Q: What do you love about Maine from a design perspective? How does living and working in Maine enhance your work and push you creatively and artistically?

A: I am not always sure that living and working in Maine pushes me creatively and artistically other than it forces me to push myself and to surround myself with other folks with vision who push themselves and push me, primarily Gavin Engler, my associate, and Tom Hall. Just this morning I was working on a house to be built in Woodstock, Vermont. It is a lovely design, well resolved, addresses the spaces and materials our client has in mind, but as I was drawing, I thought, this does not yet sing. We have done the work, but we haven’t brought it to life, so now I will carry it around with me and hope for an aha moment that will come, but from who knows where.

Q: How did your aesthetic evolve, and what role did place – Maine – have to do with it?

A: Maine makes a part of it very easy. I say this in several different ways in the book. Living at 44 degrees north latitude with the climate that we have, snow and cold winters, there are demands made that must be met, especially in our time when everyone is trying to be economically and environmentally sensitive. Parameters make things easy. They provide direction. The last thing I desire is a blank slate. I need material to work with, and perhaps that is why architecture suits me. I often have had students ask me, ‘What would you design if you could design anything?’ and I cringe because to me it is nonsensical. I love that Enrico Pinna says, “she is setting aside material.”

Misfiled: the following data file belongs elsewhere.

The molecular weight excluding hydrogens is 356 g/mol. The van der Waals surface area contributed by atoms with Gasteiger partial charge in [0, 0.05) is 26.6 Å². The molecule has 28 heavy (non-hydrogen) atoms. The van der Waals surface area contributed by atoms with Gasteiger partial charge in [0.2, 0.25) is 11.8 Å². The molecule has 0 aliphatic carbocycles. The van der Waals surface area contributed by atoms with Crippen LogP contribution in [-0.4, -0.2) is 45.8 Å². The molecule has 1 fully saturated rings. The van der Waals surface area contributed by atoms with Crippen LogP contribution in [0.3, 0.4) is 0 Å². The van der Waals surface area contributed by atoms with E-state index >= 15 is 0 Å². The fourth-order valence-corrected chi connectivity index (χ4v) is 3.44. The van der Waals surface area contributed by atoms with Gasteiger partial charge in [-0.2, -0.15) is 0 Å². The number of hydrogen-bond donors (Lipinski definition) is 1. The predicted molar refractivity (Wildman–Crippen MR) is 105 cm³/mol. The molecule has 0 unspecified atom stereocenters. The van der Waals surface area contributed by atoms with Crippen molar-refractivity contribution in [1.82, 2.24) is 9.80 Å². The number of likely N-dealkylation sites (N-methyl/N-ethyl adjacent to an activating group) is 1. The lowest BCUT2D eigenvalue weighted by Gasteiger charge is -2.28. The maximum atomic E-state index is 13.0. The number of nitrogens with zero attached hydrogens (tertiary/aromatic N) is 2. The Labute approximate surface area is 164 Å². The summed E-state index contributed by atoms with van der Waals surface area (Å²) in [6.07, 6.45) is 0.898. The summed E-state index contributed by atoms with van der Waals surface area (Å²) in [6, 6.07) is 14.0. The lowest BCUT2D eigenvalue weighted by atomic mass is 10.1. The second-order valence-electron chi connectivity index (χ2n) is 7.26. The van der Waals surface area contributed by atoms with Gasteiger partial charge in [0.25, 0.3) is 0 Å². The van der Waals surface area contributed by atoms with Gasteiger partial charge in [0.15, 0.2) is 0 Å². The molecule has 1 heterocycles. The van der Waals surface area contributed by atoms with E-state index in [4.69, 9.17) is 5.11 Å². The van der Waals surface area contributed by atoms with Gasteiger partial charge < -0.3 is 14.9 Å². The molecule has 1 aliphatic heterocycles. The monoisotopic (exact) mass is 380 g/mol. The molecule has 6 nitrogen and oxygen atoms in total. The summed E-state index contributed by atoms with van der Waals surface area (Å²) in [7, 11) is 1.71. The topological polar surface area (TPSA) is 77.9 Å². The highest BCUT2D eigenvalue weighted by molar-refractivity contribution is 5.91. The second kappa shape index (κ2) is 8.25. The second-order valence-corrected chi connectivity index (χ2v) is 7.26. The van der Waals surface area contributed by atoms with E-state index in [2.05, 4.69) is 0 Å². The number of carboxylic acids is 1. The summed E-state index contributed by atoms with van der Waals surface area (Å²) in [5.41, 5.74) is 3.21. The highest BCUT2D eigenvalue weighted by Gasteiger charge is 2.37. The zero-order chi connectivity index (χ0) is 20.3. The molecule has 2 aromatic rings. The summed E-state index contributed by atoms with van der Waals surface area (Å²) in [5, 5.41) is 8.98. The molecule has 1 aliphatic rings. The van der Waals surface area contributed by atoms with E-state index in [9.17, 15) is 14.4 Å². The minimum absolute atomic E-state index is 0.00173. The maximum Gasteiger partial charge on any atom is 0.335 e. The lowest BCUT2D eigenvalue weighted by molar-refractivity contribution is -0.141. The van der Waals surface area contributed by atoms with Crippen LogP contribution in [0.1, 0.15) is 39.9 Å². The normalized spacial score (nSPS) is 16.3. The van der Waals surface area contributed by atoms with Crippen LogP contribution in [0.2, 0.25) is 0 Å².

Q: What you made you want to design? You say in the book that our culture wants to divide us between artists and scientists, but architecture demands both to be successful. What characteristics do you possess that make you good at your job?

A: I love both the analytical and the artistic, and I truly believe that invention happens at this intersection. Architecture should be an expression resulting from originality of thought. I am not a fine artist working with no parameters. Habitation has many constraints, from levels of comfort to cost. I like operating within those boundaries, working from principles and solving problems. Architecture (vs. building) implies taking the solution beyond a simple utilitarian solution, to one of visual delight and heightened experience.

Q: Do you consider yourself an artist?

A: Not really. I do have artist longings, visual thinking that is satisfied by my work as well as by other things, drawings, collage.

Q: Why do you prefer houses over offices or public spaces? What does a home allow you that other projects do not?

A: I don’t necessarily have a preference, but working with public organizations, large or small, involves compromise and when you know that there is a better solution or the opportunity to do a world-class building, it is hard to back down and provide a “more acceptable” solution. Look at the importance of Henry Cobb’s Portland Museum of Art. Can you imagine Portland without it? Can you name another modern building of that quality in Portland? What does it take to get this quality of work? Who is willing to take that leap? At the moment, developers are not interested in paying for design services. It takes a client who values design to make it worth the energy that we put into every project, and oftentimes clients seeking excellence in design go further afield.